Let's understand mutual betting together

Wednesday, 06 February, Year 5 d.Tr. | Author: Mircea Popescu

BitBet uses what's well known and well loved in most of the world (literally, headcount majority) as parimutuel, mutual betting. A small but vocal minority of mostly English speaking people is so well used to being fleeced by an inferior system known as line betting that they're actually clamoring for this mistreatment. Let's then take the time and put things on some sort of sane footing.

Any binary event (something that may either happen or not happen) has a probability profile (the odds of it happening), or if you prefer a risk factor (the odds of it not happening). The probability and the risk added together always equal 1, because it either happens or doesn't happen, by definition.

In line betting, someone actively sells this binary event betting. In order to justify the effort, they take a margin. If the odds of it happening are 50% (which means the odds of it not happening are also 50%), they'll sell you either side as 60% or something. That 10% difference between what you buy and what's the case adds up into their bankroll as profit. Thus, it makes absolutely zero difference whether you correctly predict the chances as being 55%, 51%, 50.05% or 50.0001%. No matter how accurate (close to the 50% reality) your prediction is, you still have to buy the bullshit 60% line the bookie (seller) is willing to sell. The spread is not fixed by your ability to correctly guess, it is fixed by whatever the bookie wants to take as profit. You're stuck.

In mutual betting, nobody sells you anything. You can buy in at whatever odds you wish. If the bet is currently at 60% and you think reality is 55%, you can put money towards the side up to either as much as you're willing to spend or as much as it takes to bring it to 55%, whichever is lower. This will net you more than you buying at 60% on a bookie's line bet.

But since the bet is open still what if, I hear you say, what if someone comes and pushes it even further down, to maybe 40% ?! My Bitcoin is now lost! I wanted in at 60% not at 40%, it's not worth it at 40%. This is not actually true : somebody is giving money away. All you have to do is take the other side, and push it back to the 55% (or as high as your capital allows, whichever comes sooner). This is in effect a hedge, and if you end up doing it you are in the brilliant position of making sure money no matter which way the bet ends. In mutual betting you have the magnificent chance of actually being the house. You can get vig, by yourself, for yourself, with no setup costs, no hassle and no trouble. All you need is to get lucky enough for someone to bounce the bet across the line once you've bet one way (and have the capital, of course).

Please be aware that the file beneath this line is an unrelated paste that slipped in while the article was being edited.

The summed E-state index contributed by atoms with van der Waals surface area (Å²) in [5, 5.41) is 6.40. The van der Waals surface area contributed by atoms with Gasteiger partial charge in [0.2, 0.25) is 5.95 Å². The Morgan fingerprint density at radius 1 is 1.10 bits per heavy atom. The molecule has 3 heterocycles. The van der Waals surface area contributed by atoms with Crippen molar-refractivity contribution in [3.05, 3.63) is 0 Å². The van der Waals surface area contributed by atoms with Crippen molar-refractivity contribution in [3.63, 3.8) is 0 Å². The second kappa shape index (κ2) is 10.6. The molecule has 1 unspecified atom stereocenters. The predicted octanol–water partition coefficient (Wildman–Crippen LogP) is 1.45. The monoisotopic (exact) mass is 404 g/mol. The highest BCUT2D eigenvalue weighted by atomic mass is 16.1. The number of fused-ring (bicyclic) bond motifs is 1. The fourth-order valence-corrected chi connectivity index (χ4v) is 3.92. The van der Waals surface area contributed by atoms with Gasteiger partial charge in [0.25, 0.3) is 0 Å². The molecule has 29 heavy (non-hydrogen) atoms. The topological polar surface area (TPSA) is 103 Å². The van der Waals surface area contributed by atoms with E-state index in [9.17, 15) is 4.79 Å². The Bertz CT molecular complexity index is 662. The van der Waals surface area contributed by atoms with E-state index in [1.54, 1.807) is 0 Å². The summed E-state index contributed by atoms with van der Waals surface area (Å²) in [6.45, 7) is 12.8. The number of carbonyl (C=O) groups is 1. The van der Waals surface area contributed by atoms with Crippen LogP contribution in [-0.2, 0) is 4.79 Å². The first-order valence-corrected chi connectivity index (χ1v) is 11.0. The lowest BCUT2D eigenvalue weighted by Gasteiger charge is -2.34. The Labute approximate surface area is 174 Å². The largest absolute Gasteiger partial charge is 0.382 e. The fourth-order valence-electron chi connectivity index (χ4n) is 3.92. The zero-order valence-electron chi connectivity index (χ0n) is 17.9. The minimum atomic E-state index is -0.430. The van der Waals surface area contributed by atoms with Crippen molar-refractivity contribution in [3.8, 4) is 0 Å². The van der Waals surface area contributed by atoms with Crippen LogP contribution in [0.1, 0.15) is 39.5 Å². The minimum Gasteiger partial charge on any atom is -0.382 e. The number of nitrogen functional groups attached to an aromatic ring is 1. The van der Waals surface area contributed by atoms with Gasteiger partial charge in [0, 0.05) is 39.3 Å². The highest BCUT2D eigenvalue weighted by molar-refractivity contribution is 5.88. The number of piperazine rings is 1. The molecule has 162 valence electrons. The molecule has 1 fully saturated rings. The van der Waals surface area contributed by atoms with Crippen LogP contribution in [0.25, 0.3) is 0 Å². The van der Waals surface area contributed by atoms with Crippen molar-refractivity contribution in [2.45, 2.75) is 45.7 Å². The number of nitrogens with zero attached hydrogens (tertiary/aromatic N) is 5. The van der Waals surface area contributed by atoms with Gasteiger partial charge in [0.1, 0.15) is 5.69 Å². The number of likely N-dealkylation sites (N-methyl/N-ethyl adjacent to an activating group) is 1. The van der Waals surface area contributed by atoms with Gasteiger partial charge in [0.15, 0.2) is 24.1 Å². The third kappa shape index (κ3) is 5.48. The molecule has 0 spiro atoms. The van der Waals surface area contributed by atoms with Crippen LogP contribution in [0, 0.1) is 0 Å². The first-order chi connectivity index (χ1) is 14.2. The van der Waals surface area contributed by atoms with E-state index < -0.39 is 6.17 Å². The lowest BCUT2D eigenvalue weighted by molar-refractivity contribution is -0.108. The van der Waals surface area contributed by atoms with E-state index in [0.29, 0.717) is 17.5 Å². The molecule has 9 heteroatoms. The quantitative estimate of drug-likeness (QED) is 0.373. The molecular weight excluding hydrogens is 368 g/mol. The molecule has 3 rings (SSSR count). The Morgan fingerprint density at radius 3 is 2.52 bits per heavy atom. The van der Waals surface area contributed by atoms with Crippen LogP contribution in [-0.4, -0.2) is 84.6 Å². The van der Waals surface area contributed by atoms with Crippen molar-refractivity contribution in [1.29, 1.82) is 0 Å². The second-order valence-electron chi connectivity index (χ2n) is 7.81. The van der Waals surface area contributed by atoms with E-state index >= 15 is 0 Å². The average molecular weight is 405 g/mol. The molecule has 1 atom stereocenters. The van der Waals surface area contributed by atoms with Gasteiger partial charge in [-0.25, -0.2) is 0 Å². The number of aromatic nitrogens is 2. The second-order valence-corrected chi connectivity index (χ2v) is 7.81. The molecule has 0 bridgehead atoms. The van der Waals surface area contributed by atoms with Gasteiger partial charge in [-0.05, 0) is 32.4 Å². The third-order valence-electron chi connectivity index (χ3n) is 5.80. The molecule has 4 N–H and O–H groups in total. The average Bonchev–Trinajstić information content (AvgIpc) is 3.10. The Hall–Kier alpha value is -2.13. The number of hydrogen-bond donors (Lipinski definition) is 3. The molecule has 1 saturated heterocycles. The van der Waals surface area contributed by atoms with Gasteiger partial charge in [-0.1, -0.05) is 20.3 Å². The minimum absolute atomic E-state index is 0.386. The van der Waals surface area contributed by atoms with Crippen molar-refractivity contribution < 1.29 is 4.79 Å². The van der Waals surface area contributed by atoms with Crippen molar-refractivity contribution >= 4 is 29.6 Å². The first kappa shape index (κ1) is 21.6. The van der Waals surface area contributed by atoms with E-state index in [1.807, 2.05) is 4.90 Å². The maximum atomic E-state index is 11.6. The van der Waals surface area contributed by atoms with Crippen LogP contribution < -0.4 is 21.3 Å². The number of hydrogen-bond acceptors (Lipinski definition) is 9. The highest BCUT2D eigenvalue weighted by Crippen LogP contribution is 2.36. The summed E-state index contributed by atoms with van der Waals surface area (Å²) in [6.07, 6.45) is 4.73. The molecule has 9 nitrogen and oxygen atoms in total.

Mutual betting isn't the "buy a ticker and forget about it" sort of thing that leaves chumps with steady losses resulting from a -EV while bookies get the bread to hookers and blow. Mutual betting isn't about imaginary spreads, completely pulled out of someone's ass vigs and fixed odds and spreads. Mutual betting is all about getting the right odds, as a collective, market effort. You don't fire and forget, you watch your bet, you adjust your wagers as often as need be. Mutual betting is probably a great place to write a bot.

Learn to love it. Mutual betting is the way to bet, if you don't want to be a chump.

Any questions ?

Category: Trilenciclopedia
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4 Responses

  1. BldSwtTrs`s avatar
    1
    BldSwtTrs 
    Monday, 24 March 2014

    That's assuming an infinite bankroll.

    In real life you have to manage your financial exposure at one event. So you end up being screwed by the moving odds.

  2. Mircea Popescu`s avatar
    2
    Mircea Popescu 
    Tuesday, 25 March 2014

    In general you can evaluate what the pool will end up being, with a little experience or a little time spent doing research. There's a thousand or so bets closed already, and you can see sports do 1-10 BTC tops, mining stuff can go as high as 1-2k etc.

  1. [...] events in this manner as well.  ↩I had bets on both sides, for reasons related to the nature of parimutuel betting, and though I realized a net loss have lost much more betting on things I care much less about [...]

  2. [...] again this was their last communication in weeks, plural.  ↩This is in stark contrast to mutual betting as exemplified by BitBet where the pot of money on both sides defines the odds. Line betting to [...]

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